21 Jul 2006 7 Comments
>What is Bobbin lace? That is the question from Nancy Jo…
Well, below is a picture of a piece I just started a little while ago, so not much is done on it. It will show you what a princess lace machine pillow from November 24, 1903, looks like. This photo was taken on my kids’ drawing table. To protect the table from glue and ink stains and the like, the table has a covering of a plastic tablecloth. Not pretty, but functional. Please click on the photos to see the pictures better. If after you click on the photo the new picture has a + on the pointer then if you click again it will get even bigger. This doesn’t happen (the second enlargement) with all photos, but some it does, so try. Thank you.
There is a photo of the patent date on it. Also, I reupholstered the pillow and bobbin board because it was so tattered it was unusable when I got it (it is covered in a dark green velvet). I wanted to use it, not collect it and stare at it.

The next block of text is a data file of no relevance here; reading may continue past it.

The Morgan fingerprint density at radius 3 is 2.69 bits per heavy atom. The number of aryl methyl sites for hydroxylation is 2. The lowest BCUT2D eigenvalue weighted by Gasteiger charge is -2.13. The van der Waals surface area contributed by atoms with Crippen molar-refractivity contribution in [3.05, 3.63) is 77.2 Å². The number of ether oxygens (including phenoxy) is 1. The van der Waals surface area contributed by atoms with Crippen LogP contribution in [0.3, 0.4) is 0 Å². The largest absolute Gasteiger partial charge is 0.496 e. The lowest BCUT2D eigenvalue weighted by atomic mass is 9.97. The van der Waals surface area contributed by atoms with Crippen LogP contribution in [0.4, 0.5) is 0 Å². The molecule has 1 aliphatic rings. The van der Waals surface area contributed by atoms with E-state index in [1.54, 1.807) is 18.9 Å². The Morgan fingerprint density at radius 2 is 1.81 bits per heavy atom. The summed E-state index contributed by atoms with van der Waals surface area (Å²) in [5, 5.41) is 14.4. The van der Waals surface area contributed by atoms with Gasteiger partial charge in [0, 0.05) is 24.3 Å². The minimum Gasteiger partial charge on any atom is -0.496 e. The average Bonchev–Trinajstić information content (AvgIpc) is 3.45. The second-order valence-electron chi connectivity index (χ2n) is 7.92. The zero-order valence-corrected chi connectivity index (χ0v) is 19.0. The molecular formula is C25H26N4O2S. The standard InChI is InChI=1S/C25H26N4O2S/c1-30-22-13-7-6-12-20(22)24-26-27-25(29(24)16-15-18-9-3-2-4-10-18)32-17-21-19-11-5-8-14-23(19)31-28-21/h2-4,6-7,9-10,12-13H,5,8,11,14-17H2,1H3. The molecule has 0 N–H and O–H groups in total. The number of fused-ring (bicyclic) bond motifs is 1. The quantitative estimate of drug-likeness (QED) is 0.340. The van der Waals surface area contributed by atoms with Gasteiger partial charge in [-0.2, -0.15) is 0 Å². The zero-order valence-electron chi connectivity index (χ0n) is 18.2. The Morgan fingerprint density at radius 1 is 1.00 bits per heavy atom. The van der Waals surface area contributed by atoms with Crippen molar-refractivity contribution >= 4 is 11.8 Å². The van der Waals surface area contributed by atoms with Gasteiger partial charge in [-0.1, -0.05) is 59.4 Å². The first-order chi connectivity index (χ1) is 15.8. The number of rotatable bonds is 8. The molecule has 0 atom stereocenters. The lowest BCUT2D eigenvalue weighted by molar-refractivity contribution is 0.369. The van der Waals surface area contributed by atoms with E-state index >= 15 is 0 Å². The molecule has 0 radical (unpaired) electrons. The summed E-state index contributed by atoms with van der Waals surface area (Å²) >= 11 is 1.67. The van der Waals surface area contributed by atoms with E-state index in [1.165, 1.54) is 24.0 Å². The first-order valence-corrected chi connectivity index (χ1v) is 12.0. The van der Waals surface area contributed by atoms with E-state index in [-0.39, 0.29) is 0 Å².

The last picture is a close up of the original pricking (aka pattern) that came with the pillow, and the lace I have started on it. The thread being used is a discontinued manuela tatting thread.
The bobbins in the photo are known as student bobbins. I have what is called midland bobbins, which are real nice, but they are not on this pillow. Midland bobbins are spangled (which means they have beads dangling from the bottom of the bobbin). The bobbins are the wood items you see dangling from the threads.
The pins that you see are for holding the thread in place until you have worked enough of the pattern to pull them out. Once pulled out the pattern will stay in place, and you can use the lace.
The basics of making the lace are a twist and a cross. Which is how the bobbins are manipulated to go left and right.